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Bill allowing Oregonians to pump their own gas passes state House, 47-10

The vote passed 47-10 and now heads to the Oregon Senate.

SALEM, Ore. — A bill that would let drivers pump their own gas in Oregon sailed through the state House on a 47-10 vote Tuesday, sending the bill on its way to the Senate. If it passes there, it will go to the governor for a signature.

House Bill 2426 wouldn't eliminate attendants; it would require gas stations to keep half of their pumps for attendants, and gas stations would be required to offer self service and attendant service at the same price. But Oregonians statewide could, for the first time since 1951, legally choose to fill up their vehicle on their own or let an attendant handle it.

Oregon is one of only two states, along with New Jersey, that doesn't give drivers that option.

Polls in recent years indicate a majority of Oregonians want a choice between pumping their own gas or letting an attendant serve them.

Proponents of the bill, which has bipartisan support, said it would speed up gas lines and ease staffing shortages at gas stations.

"Giving stations the option to have some of those closed pumps be open as self service would benefit consumers, station owners and workers," said Rep. Julie Fahey, a Eugene Democrat and one of the bill's sponsors. "Personally, at the grocery store, I usually use the attended checkout lanes. But if there's a long line and I'm in a hurry, and I only have a few items, I will go to the self-checkout lanes. I expect I will do the same thing with pumping my own gas. … Giving consumers a choice in this way just seems like common sense to me."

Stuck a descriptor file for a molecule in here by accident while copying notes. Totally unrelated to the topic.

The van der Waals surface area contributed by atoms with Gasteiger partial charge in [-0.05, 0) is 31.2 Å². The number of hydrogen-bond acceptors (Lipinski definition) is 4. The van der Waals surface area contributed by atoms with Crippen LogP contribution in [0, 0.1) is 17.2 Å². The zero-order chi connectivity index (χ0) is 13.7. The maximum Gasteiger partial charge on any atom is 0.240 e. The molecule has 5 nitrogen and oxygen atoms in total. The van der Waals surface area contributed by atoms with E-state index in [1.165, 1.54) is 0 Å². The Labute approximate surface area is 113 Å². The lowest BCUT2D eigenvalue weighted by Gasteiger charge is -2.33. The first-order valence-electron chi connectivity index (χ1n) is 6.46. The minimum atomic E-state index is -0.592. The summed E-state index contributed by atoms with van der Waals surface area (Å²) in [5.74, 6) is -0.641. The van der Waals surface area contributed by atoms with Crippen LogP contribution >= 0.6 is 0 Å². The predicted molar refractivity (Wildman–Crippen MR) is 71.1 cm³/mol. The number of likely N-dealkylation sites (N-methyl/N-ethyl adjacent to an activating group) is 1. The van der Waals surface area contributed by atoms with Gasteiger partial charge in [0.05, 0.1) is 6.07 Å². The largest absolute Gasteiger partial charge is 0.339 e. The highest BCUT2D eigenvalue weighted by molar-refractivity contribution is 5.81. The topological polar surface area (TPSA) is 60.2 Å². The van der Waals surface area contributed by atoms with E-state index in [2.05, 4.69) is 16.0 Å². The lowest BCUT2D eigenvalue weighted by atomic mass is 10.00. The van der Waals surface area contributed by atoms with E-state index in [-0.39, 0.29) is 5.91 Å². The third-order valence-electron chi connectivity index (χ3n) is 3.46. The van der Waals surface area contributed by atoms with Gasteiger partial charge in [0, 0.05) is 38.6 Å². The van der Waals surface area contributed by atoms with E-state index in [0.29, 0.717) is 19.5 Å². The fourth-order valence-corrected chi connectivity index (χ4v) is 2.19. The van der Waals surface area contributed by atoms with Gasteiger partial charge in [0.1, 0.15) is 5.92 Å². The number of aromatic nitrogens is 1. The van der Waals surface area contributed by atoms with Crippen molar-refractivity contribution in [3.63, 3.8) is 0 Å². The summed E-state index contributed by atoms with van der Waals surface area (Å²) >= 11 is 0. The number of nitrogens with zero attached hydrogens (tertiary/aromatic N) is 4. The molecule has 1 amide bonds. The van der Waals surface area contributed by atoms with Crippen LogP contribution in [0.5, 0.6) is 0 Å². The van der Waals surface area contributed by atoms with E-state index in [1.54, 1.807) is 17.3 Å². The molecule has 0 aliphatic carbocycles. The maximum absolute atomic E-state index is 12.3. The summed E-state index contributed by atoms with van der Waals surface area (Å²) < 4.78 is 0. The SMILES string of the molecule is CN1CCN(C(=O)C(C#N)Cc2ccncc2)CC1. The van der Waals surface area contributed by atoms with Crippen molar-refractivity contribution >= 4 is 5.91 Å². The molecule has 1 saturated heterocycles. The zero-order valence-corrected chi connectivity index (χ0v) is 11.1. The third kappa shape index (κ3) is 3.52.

Another sponsor of the bill, Rep. Shelly Boshart-Davis, a Republican from Albany, said small-business owners reached out and asked for help.

"In committee, we heard from many local small-business owners about how they can't find workers for these positions now," Boshart-Davis said. "In fact, most likely you've experienced it as well: Long lines at the gas station because pumps are roped off or cones are in front of pumps — because they don't have enough staff to work them."

Opponents voiced concern over the immediacy of implementation — if the bill is signed into law, it would go into effect immediately — and whether passage of this bill would lead to an eventual elimination of attendant service.

Rep. Jami Cate, a Republican from Lebanon who voted against the bill, said she reached out to her constituents to find out what they thought about it. She said she was surprised by their responses.

"I was very moved at the paragraphs that were written of fear of where this moves to, of fear that if we move to a fully self-service state, that people with disabilities, that people who don't feel safe at gas stations at night would have to get out of their cars," Cate said. "And really just that uncertainty of are we taking steps toward a fully self-service state for our fueling?"

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